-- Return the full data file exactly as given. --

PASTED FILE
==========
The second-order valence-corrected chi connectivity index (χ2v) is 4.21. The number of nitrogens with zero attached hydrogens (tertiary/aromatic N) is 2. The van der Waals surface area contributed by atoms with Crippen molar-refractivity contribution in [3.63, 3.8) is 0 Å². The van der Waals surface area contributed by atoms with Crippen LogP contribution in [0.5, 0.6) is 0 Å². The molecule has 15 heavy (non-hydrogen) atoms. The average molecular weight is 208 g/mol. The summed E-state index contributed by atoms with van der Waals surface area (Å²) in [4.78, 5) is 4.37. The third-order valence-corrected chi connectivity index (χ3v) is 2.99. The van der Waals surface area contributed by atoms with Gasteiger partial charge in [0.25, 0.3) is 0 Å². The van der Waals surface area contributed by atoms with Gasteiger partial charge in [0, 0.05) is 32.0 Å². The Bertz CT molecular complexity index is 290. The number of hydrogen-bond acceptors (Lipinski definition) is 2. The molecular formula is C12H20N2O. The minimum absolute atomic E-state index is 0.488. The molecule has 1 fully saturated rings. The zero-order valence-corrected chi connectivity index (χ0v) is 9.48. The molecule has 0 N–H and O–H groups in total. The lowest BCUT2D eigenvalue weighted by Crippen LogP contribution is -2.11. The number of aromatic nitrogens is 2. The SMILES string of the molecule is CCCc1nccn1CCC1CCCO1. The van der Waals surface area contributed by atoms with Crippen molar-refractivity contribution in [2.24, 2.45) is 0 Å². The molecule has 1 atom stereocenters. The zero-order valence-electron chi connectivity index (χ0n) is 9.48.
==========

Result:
The second-order valence-corrected chi connectivity index (χ2v) is 4.21. The number of nitrogens with zero attached hydrogens (tertiary/aromatic N) is 2. The van der Waals surface area contributed by atoms with Crippen molar-refractivity contribution in [3.63, 3.8) is 0 Å². The van der Waals surface area contributed by atoms with Crippen LogP contribution in [0.5, 0.6) is 0 Å². The molecule has 15 heavy (non-hydrogen) atoms. The average molecular weight is 208 g/mol. The summed E-state index contributed by atoms with van der Waals surface area (Å²) in [4.78, 5) is 4.37. The third-order valence-corrected chi connectivity index (χ3v) is 2.99. The van der Waals surface area contributed by atoms with Gasteiger partial charge in [0.25, 0.3) is 0 Å². The van der Waals surface area contributed by atoms with Gasteiger partial charge in [0, 0.05) is 32.0 Å². The Bertz CT molecular complexity index is 290. The number of hydrogen-bond acceptors (Lipinski definition) is 2. The molecular formula is C12H20N2O. The minimum absolute atomic E-state index is 0.488. The molecule has 1 fully saturated rings. The zero-order valence-corrected chi connectivity index (χ0v) is 9.48. The molecule has 0 N–H and O–H groups in total. The lowest BCUT2D eigenvalue weighted by Crippen LogP contribution is -2.11. The number of aromatic nitrogens is 2. The SMILES string of the molecule is CCCc1nccn1CCC1CCCO1. The van der Waals surface area contributed by atoms with Crippen molar-refractivity contribution in [2.24, 2.45) is 0 Å². The molecule has 1 atom stereocenters. The zero-order valence-electron chi connectivity index (χ0n) is 9.48.